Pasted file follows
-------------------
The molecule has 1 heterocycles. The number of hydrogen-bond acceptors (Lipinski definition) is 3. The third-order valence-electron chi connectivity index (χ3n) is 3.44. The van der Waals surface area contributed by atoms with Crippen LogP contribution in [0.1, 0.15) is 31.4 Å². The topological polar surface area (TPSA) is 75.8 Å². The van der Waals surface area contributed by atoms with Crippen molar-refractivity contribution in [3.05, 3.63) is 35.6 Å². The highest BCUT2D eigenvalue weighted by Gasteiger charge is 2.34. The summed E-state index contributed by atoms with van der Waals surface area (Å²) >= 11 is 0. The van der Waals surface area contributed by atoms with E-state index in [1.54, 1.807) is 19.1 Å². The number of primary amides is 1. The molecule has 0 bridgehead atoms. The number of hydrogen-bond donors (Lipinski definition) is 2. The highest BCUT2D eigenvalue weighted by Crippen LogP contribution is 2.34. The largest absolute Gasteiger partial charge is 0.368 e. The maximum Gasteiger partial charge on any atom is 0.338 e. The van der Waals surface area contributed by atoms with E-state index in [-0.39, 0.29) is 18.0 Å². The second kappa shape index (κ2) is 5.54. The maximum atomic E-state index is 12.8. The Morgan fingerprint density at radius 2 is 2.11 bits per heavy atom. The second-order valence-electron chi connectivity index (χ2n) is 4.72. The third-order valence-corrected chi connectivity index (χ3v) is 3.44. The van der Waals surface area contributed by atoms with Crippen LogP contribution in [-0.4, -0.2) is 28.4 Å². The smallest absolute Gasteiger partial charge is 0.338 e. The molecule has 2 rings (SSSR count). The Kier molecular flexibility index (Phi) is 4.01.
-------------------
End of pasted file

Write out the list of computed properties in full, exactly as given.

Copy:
The molecule has 1 heterocycles. The number of hydrogen-bond acceptors (Lipinski definition) is 3. The third-order valence-electron chi connectivity index (χ3n) is 3.44. The van der Waals surface area contributed by atoms with Crippen LogP contribution in [0.1, 0.15) is 31.4 Å². The topological polar surface area (TPSA) is 75.8 Å². The van der Waals surface area contributed by atoms with Crippen molar-refractivity contribution in [3.05, 3.63) is 35.6 Å². The highest BCUT2D eigenvalue weighted by Gasteiger charge is 2.34. The summed E-state index contributed by atoms with van der Waals surface area (Å²) >= 11 is 0. The van der Waals surface area contributed by atoms with E-state index in [1.54, 1.807) is 19.1 Å². The number of primary amides is 1. The molecule has 0 bridgehead atoms. The number of hydrogen-bond donors (Lipinski definition) is 2. The highest BCUT2D eigenvalue weighted by Crippen LogP contribution is 2.34. The largest absolute Gasteiger partial charge is 0.368 e. The maximum Gasteiger partial charge on any atom is 0.338 e. The van der Waals surface area contributed by atoms with E-state index in [-0.39, 0.29) is 18.0 Å². The second kappa shape index (κ2) is 5.54. The maximum atomic E-state index is 12.8. The Morgan fingerprint density at radius 2 is 2.11 bits per heavy atom. The second-order valence-electron chi connectivity index (χ2n) is 4.72. The third-order valence-corrected chi connectivity index (χ3v) is 3.44. The van der Waals surface area contributed by atoms with Crippen LogP contribution in [-0.4, -0.2) is 28.4 Å². The smallest absolute Gasteiger partial charge is 0.338 e. The molecule has 2 rings (SSSR count). The Kier molecular flexibility index (Phi) is 4.01.